NPR's Scott Simon has a new novel....celebrating his hometown of Chicago.Â We'll talk about how journilism is turned to fiction.
Synopsis: The mayor of Chicago is found in
his office late at night, sitting in his boxer shorts, facedown dead in a
pizza. The mayor was a hero and a rascal: dynamic, charming, ingenious,
corruptible, and a masterly manipulator. The city mourns. But it's discovered
that the mayor was murdered-shortly after he may have begun to squeal on some
of his colleagues at City Hall. Over the next four days, police race to find
the mayor's killer, while the politicians who bemoan his passing scramble for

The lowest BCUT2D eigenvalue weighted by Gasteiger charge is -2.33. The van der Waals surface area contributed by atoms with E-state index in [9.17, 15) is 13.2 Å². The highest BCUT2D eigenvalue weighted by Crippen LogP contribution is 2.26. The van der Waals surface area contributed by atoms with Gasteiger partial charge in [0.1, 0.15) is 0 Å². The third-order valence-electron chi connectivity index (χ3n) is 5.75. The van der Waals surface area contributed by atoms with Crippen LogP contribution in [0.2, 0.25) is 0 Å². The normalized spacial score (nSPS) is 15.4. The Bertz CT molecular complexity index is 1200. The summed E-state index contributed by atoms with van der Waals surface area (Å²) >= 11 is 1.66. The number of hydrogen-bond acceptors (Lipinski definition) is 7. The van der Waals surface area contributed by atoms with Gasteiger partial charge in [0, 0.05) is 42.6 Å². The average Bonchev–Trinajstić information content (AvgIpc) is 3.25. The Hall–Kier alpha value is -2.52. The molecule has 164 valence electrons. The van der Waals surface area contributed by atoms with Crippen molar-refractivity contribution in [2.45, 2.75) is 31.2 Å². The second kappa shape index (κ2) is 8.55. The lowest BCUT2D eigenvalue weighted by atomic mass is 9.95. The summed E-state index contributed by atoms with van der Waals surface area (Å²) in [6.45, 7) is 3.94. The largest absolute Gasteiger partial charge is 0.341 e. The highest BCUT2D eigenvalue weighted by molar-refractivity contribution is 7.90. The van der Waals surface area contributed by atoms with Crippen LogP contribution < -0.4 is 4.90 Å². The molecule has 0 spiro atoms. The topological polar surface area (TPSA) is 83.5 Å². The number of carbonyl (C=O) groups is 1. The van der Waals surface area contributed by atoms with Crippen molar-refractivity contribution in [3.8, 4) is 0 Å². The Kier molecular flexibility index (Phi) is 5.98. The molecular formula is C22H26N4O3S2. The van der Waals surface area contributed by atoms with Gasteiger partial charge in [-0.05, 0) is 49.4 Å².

his throne.Â Â At the center is Sundaran
"Sunny" Roopini, forty-eight, alderman of the Forty-eighth Ward, and
vice-mayor. Sunny is an Indian immigrant, a restaurant owner, and a recent
widower. He is getting tired of politics and wants to hold on just long enough
to do the best for his two restive teenage daughters. But as acting interim
mayor for a few days, Sunny must deal with forty-nine" "other"
"aldermen who have their own clashing ambitions.
Last Hurrah embodied urban politics for a previous generation, "Windy City
"captures politics in the multiethnic tumult of today's big city, where a
stalled subway raises fears of a terrorist attack and smoke-filled rooms are
abolished by no-smoking statutes. The story takes a raft of colorful
characters-pinky-ringed pols, pious reformers, money-grubbers, and
wheeler-dealers of every creed, color, and proclivity-through City Hall
corridors, neighborhood restaurants and clubs, weddings, sex scandals, gospel
churches, police stations, and sting operations to deliver an ending that is